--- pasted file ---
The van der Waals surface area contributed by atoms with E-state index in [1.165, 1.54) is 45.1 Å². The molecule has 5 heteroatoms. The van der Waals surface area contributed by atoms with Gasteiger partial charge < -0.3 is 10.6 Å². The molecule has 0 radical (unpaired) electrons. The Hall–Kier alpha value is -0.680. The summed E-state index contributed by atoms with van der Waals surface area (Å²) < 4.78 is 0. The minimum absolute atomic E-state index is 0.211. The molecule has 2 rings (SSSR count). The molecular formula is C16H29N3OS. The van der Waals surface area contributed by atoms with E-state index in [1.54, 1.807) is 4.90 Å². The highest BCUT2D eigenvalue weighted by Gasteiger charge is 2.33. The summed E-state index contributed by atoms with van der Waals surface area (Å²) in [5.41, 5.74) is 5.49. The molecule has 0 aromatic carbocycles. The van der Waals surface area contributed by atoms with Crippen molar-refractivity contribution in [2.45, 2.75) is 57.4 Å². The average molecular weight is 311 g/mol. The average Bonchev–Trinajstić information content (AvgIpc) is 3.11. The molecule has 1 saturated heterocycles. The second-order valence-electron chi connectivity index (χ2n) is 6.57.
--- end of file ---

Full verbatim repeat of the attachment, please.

The van der Waals surface area contributed by atoms with E-state index in [1.165, 1.54) is 45.1 Å². The molecule has 5 heteroatoms. The van der Waals surface area contributed by atoms with Gasteiger partial charge < -0.3 is 10.6 Å². The molecule has 0 radical (unpaired) electrons. The Hall–Kier alpha value is -0.680. The summed E-state index contributed by atoms with van der Waals surface area (Å²) < 4.78 is 0. The minimum absolute atomic E-state index is 0.211. The molecule has 2 rings (SSSR count). The molecular formula is C16H29N3OS. The van der Waals surface area contributed by atoms with E-state index in [1.54, 1.807) is 4.90 Å². The highest BCUT2D eigenvalue weighted by Gasteiger charge is 2.33. The summed E-state index contributed by atoms with van der Waals surface area (Å²) in [5.41, 5.74) is 5.49. The molecule has 0 aromatic carbocycles. The van der Waals surface area contributed by atoms with Crippen molar-refractivity contribution in [2.45, 2.75) is 57.4 Å². The average molecular weight is 311 g/mol. The average Bonchev–Trinajstić information content (AvgIpc) is 3.11. The molecule has 1 saturated heterocycles. The second-order valence-electron chi connectivity index (χ2n) is 6.57.